A mental alarm alerts you with a ping in your mind if you are within 1 mile of the warded area. This ping awakens you if you are sleeping.

An audible alarm produces the sound of a hand bell for 10 seconds within 60 feet.

Note the similar phrasing of the last two sentences. They both describe how the alarm will "go off" and they need to be read as a continuous thought.

If it's a mental alarm, it's a ping and can reach the caster up to a mile away. If it's audible, then the sound can be heard within 60 feet.

Consider the following phrase: "Go to the store and buy one dozen eggs. If they are on sale, buy two."

The first sentence talks about eggs. The second does not, but it is inferred that the speaker is still talking about eggs. So if we apply that same inference to the spell...

A mental alarm alerts you with a ping in your mind if you are within 1 mile of the warded area. This ping awakens you if you are sleeping.

An audible alarm produces the sound of a hand bell for 10 seconds within 60 feet of the warded area.

Since the description doesn't specify where the sound comes from (center, top, where the intrusion happened, etc), for it to universally reach exactly 60 feet out, it must come from every point within that 60 feet.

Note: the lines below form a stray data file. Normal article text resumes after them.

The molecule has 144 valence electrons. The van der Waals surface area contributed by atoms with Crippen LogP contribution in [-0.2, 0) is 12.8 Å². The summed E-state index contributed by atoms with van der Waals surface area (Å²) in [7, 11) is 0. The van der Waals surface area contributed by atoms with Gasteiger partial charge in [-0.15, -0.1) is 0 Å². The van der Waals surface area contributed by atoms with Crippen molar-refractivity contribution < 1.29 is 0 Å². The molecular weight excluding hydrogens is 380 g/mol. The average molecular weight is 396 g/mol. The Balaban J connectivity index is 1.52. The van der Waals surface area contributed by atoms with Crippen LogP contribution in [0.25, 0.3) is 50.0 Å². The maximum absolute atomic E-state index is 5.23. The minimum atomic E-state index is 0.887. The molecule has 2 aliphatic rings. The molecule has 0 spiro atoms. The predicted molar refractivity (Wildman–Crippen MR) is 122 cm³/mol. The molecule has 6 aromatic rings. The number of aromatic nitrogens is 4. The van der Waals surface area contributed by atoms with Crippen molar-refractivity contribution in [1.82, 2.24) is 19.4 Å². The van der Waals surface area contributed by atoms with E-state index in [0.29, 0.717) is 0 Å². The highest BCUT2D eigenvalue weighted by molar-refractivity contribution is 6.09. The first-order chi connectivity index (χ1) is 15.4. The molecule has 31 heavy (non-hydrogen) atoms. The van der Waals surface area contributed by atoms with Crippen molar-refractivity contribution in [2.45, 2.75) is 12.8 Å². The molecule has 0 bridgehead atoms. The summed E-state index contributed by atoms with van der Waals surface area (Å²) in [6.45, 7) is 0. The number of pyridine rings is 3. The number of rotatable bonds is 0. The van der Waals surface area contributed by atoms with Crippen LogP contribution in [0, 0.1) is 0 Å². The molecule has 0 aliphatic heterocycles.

Remember that this is magic. There is no spoon, er, bell.

Unlike spells such as Thunderwave, which state "...emits a thunderous boom audible out to 300 feet," this is a strict delimiter; 59 ft out you hear it fine, 61 ft out and it's silent.

So the sound must just "exist" anywhere it's heard.

• So, it means that the sound exists inside the area covered by the spell (refer to the excellent 3D figure of @Apocalips) without any specific origin point. But I am not sure that you cannot hear the sound when you are more than 60 feet far away from the affected area, since indeed there are no indications like the one that you mentioned for the Thunderwave spell. Jan 28 at 8:35
• @Eddymage, the wording of Thunderwave says the sound is audible out to 300 ft. As in the sound extends outward. It also uses the phrase "out from" in the first sentence as well as pushing object away. It has a definite origin from which things radiate out. Alarm has no such wording; just "within 60 ft". Which puts it closer to a spell like Pass Without Trace that states that "...each creature you choose within 30 feet of you..." as a hard limit. Jan 28 at 14:52
• OK, I got your point now, thanks! Jan 28 at 15:19